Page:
Revisiting the Potential of Free Content ~ Stephen’s Web ~ by Stephen Downes

Thursday, July 26th, 2007

Revisiting the Potential of Free Content ~ Stephen’s Web ~ by Stephen Downes

CRIA’s a liar

Thursday, July 19th, 2007

Michael Geist – CRIA’s “Unprecedented” Decline points out that the decline in sales bewailed by the Canadian Recording Industry Association in 2006 was due to the departure of several independent labels from the organization and not to file sharing as claimed by the association. But it should be no surprise that the thieves who steal a royalty fee from anyone buying blank media to store personal photos would also stoop to outright lies in order to influence the public.

Telus Lies to Force Images off YouTube

Monday, July 2nd, 2007

Telus Cleanses Image on YouTube :: News :: thetyee.ca

Although requiring a court order before penalties apply to the carrier would help avert this kind of abuse, the most important thing to do to protect public domain property (as well as that of those without the financial resources to defend what is their own) is to VASTLY increase the penalties for falsely claiming ownership.

Media Company Thieves

Wednesday, May 16th, 2007

Michael Geist – Canadians Overpay Millions on Private Copying Levy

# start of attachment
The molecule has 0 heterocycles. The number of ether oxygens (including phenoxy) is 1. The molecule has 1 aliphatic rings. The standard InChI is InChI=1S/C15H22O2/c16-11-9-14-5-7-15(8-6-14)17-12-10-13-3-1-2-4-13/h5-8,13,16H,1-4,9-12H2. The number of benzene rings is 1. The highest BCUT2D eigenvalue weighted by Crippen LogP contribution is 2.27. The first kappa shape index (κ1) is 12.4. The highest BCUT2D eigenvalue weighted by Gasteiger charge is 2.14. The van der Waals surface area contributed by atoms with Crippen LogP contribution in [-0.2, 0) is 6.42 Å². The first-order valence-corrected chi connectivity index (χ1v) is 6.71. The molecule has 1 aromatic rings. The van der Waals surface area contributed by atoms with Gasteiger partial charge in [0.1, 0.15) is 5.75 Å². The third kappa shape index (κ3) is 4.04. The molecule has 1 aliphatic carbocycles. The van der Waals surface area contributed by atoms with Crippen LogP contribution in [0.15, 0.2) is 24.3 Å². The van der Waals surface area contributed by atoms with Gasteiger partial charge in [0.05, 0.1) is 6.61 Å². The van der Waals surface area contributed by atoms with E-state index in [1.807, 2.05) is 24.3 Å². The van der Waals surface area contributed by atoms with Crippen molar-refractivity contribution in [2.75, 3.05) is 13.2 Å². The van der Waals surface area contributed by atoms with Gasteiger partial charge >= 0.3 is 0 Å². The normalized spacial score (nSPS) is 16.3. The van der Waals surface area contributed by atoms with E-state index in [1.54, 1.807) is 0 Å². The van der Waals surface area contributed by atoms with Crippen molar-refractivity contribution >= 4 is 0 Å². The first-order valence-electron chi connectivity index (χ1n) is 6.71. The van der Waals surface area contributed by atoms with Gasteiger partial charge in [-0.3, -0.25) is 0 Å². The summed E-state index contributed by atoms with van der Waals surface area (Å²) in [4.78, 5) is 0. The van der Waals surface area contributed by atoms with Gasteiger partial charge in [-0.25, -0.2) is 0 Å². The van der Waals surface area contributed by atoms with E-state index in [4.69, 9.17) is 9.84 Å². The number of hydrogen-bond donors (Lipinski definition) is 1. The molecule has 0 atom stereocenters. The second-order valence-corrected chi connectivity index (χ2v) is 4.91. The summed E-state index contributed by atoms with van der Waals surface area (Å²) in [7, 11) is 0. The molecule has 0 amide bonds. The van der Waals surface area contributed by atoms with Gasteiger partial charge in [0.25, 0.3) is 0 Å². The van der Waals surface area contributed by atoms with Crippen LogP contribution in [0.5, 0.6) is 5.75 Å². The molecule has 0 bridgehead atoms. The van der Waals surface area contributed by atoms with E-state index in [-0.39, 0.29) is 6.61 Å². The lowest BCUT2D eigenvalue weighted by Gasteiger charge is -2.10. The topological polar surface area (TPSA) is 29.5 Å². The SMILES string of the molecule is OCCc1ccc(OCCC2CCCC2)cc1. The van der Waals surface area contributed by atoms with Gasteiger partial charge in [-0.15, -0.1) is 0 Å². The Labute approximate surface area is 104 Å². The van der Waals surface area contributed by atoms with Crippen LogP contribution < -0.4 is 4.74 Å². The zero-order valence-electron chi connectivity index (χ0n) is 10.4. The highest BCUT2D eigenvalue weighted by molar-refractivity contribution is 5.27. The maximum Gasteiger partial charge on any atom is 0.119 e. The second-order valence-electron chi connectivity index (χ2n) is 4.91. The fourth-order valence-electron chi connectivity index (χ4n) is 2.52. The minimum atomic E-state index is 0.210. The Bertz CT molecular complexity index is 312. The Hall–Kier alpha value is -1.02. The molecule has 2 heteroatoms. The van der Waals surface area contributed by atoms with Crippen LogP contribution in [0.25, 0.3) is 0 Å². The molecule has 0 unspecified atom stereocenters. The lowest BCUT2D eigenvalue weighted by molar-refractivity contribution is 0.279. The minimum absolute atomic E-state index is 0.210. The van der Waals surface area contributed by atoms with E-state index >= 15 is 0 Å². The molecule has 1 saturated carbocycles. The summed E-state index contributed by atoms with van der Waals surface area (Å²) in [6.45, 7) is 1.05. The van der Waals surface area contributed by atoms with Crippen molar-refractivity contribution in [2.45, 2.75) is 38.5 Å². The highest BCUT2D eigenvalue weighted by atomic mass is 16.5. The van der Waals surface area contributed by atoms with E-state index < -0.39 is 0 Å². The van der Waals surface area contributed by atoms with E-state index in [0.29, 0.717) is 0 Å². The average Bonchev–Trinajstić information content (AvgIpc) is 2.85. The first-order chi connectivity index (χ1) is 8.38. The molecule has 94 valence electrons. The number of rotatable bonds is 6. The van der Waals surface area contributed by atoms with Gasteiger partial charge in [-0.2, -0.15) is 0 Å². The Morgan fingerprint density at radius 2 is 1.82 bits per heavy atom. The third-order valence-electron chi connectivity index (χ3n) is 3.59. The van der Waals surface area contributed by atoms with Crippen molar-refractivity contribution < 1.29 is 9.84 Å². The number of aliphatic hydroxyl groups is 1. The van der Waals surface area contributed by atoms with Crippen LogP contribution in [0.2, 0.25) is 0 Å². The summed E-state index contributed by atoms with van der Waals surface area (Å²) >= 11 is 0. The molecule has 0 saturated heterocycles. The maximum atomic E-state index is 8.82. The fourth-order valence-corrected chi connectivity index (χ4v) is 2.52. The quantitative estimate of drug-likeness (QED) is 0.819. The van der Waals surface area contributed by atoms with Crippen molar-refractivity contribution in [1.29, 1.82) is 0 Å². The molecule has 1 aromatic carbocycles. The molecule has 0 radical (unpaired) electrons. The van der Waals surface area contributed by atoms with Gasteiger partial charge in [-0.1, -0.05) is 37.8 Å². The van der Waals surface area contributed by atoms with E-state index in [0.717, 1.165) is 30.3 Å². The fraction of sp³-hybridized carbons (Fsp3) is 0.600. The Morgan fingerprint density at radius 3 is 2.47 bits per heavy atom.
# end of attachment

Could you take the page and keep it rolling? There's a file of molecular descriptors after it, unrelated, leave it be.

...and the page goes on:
Yehuda: Canadian Copyright Code, in Verse

Wednesday, February 21st, 2007

Yehuda: Canadian Copyright Code, in Verse

RIAA copyright education contradictory, critics say | CNET News.com

Thursday, August 31st, 2006

RIAA copyright education contradictory, critics say | CNET News.com

This CNetNews article (received via Stephen Downes) points out some of the lies told by Recording Industry advocates. By extending their campaign against “piracy” to become itself a theft of existing public rights they lose any moral authority that their case may have had in the first place.

Michael Geist – 30 Days of DRM

Thursday, August 31st, 2006

Michael Geist – 30 Days of DRM

EdTechPost: Blackboard Patent and Prior Art

Wednesday, August 2nd, 2006

Scott Leslie comments in his EdTechPost on the Blackboard Patent and Prior Art.

I find the patenting of obvious and/or commonplace techniques and concepts to be grossly offensive and believe that I will now find it necessary to avoid any further use of WebCT and switch to open alternatives like Moodle – and to urge all of my colleagues to do likewise.

The Pig and the Box

Tuesday, July 18th, 2006

Push the Third Button Twice: The Pig and the Box comes from ‘MCM’ in Victoria via Michael Geist and Stephen Downes.

It’s about the despicable attempt by the Canadian Copyright Crew to introduce biased materials into the early education curriculum

Captain Copyright Caught Copying

Friday, June 9th, 2006

This is amusing but also frightening. Our public institutions are being blackmailed into paying huge fees to an organization which is aggressively promoting a wrong understanding of ethics and the law mainly for the benefit of institutions which have no qualms about stealing ideas and property which are either public domain or owned by others.
I got it via Stephen Downes who also notes Clarence Fisher’s observations on the duplicity of publishers’ claims about copyright.

Public rights defender Michael Geist also refers to this among other aspects of the issue – including the fact that political contributions from those we pay for this “service” are being accepted as political contributions by those entrusted with determining public policy.